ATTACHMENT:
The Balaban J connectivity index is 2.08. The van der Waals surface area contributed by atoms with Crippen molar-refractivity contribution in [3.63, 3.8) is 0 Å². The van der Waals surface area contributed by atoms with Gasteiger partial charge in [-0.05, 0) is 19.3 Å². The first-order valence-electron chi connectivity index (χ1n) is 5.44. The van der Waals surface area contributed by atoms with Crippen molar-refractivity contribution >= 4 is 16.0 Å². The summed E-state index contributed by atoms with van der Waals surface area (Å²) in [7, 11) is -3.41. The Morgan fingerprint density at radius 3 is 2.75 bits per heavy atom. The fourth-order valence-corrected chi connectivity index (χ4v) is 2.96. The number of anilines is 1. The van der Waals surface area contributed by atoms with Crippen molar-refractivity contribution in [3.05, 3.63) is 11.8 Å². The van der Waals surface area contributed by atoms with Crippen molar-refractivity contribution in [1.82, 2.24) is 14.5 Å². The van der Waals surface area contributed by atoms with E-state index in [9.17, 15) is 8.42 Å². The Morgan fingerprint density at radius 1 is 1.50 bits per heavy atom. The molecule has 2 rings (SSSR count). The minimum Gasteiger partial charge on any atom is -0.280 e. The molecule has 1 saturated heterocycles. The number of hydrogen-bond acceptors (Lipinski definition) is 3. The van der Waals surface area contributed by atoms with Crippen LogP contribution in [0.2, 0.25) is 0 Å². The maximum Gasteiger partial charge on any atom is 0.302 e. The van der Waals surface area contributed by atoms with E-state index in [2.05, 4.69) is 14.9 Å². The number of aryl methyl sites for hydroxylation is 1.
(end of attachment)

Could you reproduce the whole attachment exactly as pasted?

The Balaban J connectivity index is 2.08. The van der Waals surface area contributed by atoms with Crippen molar-refractivity contribution in [3.63, 3.8) is 0 Å². The van der Waals surface area contributed by atoms with Gasteiger partial charge in [-0.05, 0) is 19.3 Å². The first-order valence-electron chi connectivity index (χ1n) is 5.44. The van der Waals surface area contributed by atoms with Crippen molar-refractivity contribution >= 4 is 16.0 Å². The summed E-state index contributed by atoms with van der Waals surface area (Å²) in [7, 11) is -3.41. The Morgan fingerprint density at radius 3 is 2.75 bits per heavy atom. The fourth-order valence-corrected chi connectivity index (χ4v) is 2.96. The number of anilines is 1. The van der Waals surface area contributed by atoms with Crippen molar-refractivity contribution in [3.05, 3.63) is 11.8 Å². The van der Waals surface area contributed by atoms with Crippen molar-refractivity contribution in [1.82, 2.24) is 14.5 Å². The van der Waals surface area contributed by atoms with E-state index in [9.17, 15) is 8.42 Å². The Morgan fingerprint density at radius 1 is 1.50 bits per heavy atom. The molecule has 2 rings (SSSR count). The minimum Gasteiger partial charge on any atom is -0.280 e. The molecule has 1 saturated heterocycles. The number of hydrogen-bond acceptors (Lipinski definition) is 3. The van der Waals surface area contributed by atoms with Crippen LogP contribution in [0.2, 0.25) is 0 Å². The maximum Gasteiger partial charge on any atom is 0.302 e. The van der Waals surface area contributed by atoms with E-state index in [2.05, 4.69) is 14.9 Å². The number of aryl methyl sites for hydroxylation is 1.